Black Tax: The Gift You That You Could Inadvertently Revoke

A dinner conversation recently turned to the existence and implications of the various permutations of Black Tax.

By: Nokuzola Cossie

A dinner conversation recently turned to the existence and implications of the various permutations of Black Tax. The sentiment around the table was that the Black Tax that was levied on the company present was the benevolent kind, the choice one makes to be the benefactor to a parent, a sibling or to a distant family member, whether continuous or intermittent. The reasons for giving varied, whether the individual was a beneficiary of Black Tax themselves and felt the need to send the proverbial “elevator back down”, or whether it was their means of thanking a parent who had sacrificed to provide them with a “seat at the table” or just a simple sense of responsibility- “if not me then who”. I posed the question to the group as to whether any of them had made provision for the Black Tax they were each paying in their Wills?

What would the implications be of such an omission from one’s Will? By illustration, Aphiwe is married to Thabo and together they have three minor children. She is an only child and has one surviving parent, namely Sanele, who is a retired nurse. Aphiwe pays for the bond on her mother’s primary residence, her mother’s medical aid and also contributes towards her monthly expenses. Aphiwe and Thabo die simultaneously in a car accident. Her Will makes provision that failing Thabo, her estate shall devolve on her children in equal shares, subject to any benefit due to a minor being held in trust until he or she attains the age of eighteen. The effect is that Sanele may struggle to meet some of her financial obligations. Despite Aphiwe’s intentions having been to take care of her mother, her failure to make provision for her mother’s maintenance in her Will, has the effect of inadvertently revoking the gift that she wished to bestow on her. The aforementioned is just one possible scenario, Aphiwe could be contributing towards a sister or distant relative’s university fees, medical aid or maintenance. It is important to note that should Aphiwe not have executed a Will she would have died intestate and her heirs determined by legislation known as the Intestate Succession Act 81 of 1987 (“the Act”). In terms of the Act, Sanele would not qualify as an heir as Aphiwe is survived by her children.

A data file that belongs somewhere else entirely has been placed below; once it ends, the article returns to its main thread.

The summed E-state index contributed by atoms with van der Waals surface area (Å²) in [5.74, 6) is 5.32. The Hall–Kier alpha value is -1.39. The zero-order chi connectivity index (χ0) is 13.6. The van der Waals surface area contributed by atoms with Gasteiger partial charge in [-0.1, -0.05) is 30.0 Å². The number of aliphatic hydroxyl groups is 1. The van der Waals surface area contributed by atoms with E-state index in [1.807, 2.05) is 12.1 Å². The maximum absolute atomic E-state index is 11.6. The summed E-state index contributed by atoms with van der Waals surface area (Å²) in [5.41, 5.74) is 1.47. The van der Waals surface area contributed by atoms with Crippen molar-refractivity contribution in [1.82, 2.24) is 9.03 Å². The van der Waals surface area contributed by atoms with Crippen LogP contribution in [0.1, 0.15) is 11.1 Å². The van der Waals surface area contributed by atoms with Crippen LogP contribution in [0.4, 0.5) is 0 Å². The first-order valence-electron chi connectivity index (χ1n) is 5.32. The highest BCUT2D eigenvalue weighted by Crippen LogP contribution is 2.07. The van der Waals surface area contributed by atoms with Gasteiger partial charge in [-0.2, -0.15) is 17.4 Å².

The fiction of Aphiwe’s story could be the reality for many South Africans. It further places the emphasis that your Black Tax is an element that should thus be considered in any discussion relating to your estate planning (which includes the structuring of your Will), to ensure that the gift you bestowed on your loved one(s) during your lifetime, is not inadvertently revoked at your death, as a consequence of a failure to plan correctly.

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